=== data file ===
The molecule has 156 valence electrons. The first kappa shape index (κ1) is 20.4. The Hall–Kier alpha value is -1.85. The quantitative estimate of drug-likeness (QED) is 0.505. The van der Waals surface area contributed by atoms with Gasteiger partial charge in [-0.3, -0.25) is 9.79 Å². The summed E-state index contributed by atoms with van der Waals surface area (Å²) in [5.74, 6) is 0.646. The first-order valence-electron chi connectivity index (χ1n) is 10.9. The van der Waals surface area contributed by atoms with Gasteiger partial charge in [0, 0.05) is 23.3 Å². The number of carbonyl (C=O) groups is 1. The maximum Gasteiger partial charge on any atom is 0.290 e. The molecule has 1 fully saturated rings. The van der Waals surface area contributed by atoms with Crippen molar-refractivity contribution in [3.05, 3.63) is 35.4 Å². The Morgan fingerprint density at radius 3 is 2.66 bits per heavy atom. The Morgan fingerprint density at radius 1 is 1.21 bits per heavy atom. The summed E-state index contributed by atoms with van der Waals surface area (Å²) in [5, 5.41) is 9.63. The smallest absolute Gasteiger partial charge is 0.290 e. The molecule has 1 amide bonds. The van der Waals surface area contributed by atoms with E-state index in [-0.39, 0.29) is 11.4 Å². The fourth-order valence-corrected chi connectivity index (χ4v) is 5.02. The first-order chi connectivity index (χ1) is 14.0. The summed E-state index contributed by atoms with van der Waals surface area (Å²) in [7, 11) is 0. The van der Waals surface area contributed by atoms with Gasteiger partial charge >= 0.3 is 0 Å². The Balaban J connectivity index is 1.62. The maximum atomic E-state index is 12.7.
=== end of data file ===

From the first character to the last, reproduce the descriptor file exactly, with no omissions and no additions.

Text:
The molecule has 156 valence electrons. The first kappa shape index (κ1) is 20.4. The Hall–Kier alpha value is -1.85. The quantitative estimate of drug-likeness (QED) is 0.505. The van der Waals surface area contributed by atoms with Gasteiger partial charge in [-0.3, -0.25) is 9.79 Å². The summed E-state index contributed by atoms with van der Waals surface area (Å²) in [5.74, 6) is 0.646. The first-order valence-electron chi connectivity index (χ1n) is 10.9. The van der Waals surface area contributed by atoms with Gasteiger partial charge in [0, 0.05) is 23.3 Å². The number of carbonyl (C=O) groups is 1. The maximum Gasteiger partial charge on any atom is 0.290 e. The molecule has 1 fully saturated rings. The van der Waals surface area contributed by atoms with Crippen molar-refractivity contribution in [3.05, 3.63) is 35.4 Å². The Morgan fingerprint density at radius 3 is 2.66 bits per heavy atom. The Morgan fingerprint density at radius 1 is 1.21 bits per heavy atom. The summed E-state index contributed by atoms with van der Waals surface area (Å²) in [5, 5.41) is 9.63. The smallest absolute Gasteiger partial charge is 0.290 e. The molecule has 1 amide bonds. The van der Waals surface area contributed by atoms with E-state index in [-0.39, 0.29) is 11.4 Å². The fourth-order valence-corrected chi connectivity index (χ4v) is 5.02. The first-order chi connectivity index (χ1) is 14.0. The summed E-state index contributed by atoms with van der Waals surface area (Å²) in [7, 11) is 0. The van der Waals surface area contributed by atoms with Gasteiger partial charge >= 0.3 is 0 Å². The Balaban J connectivity index is 1.62. The maximum atomic E-state index is 12.7.